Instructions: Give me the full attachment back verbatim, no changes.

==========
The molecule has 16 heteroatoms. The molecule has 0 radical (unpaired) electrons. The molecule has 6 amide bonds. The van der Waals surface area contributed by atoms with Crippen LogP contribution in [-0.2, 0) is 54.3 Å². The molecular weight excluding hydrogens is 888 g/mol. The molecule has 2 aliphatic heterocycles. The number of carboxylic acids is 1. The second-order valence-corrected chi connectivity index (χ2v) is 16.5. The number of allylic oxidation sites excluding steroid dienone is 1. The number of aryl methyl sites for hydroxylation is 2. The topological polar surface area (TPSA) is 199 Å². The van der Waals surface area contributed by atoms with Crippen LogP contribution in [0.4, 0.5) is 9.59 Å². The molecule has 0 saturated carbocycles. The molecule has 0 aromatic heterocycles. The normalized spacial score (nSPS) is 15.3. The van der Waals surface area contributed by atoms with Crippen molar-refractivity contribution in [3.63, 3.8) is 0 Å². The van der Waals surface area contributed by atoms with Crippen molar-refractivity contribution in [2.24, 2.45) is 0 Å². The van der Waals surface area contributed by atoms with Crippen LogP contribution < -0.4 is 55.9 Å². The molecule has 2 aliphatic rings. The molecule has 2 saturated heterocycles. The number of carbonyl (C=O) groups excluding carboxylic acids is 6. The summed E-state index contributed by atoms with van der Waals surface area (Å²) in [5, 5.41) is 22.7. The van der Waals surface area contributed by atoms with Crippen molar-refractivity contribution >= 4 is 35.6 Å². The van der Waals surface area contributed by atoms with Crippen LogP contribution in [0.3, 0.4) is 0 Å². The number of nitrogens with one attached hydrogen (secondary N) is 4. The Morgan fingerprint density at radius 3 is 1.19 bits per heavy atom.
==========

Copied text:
The molecule has 16 heteroatoms. The molecule has 0 radical (unpaired) electrons. The molecule has 6 amide bonds. The van der Waals surface area contributed by atoms with Crippen LogP contribution in [-0.2, 0) is 54.3 Å². The molecular weight excluding hydrogens is 888 g/mol. The molecule has 2 aliphatic heterocycles. The number of carboxylic acids is 1. The second-order valence-corrected chi connectivity index (χ2v) is 16.5. The number of allylic oxidation sites excluding steroid dienone is 1. The number of aryl methyl sites for hydroxylation is 2. The topological polar surface area (TPSA) is 199 Å². The van der Waals surface area contributed by atoms with Crippen LogP contribution in [0.4, 0.5) is 9.59 Å². The molecule has 0 saturated carbocycles. The molecule has 0 aromatic heterocycles. The normalized spacial score (nSPS) is 15.3. The van der Waals surface area contributed by atoms with Crippen molar-refractivity contribution in [3.63, 3.8) is 0 Å². The van der Waals surface area contributed by atoms with Crippen molar-refractivity contribution in [2.24, 2.45) is 0 Å². The van der Waals surface area contributed by atoms with Crippen LogP contribution < -0.4 is 55.9 Å². The molecule has 2 aliphatic rings. The molecule has 2 saturated heterocycles. The number of carbonyl (C=O) groups excluding carboxylic acids is 6. The summed E-state index contributed by atoms with van der Waals surface area (Å²) in [5, 5.41) is 22.7. The van der Waals surface area contributed by atoms with Crippen molar-refractivity contribution >= 4 is 35.6 Å². The van der Waals surface area contributed by atoms with Crippen LogP contribution in [0.3, 0.4) is 0 Å². The number of nitrogens with one attached hydrogen (secondary N) is 4. The Morgan fingerprint density at radius 3 is 1.19 bits per heavy atom.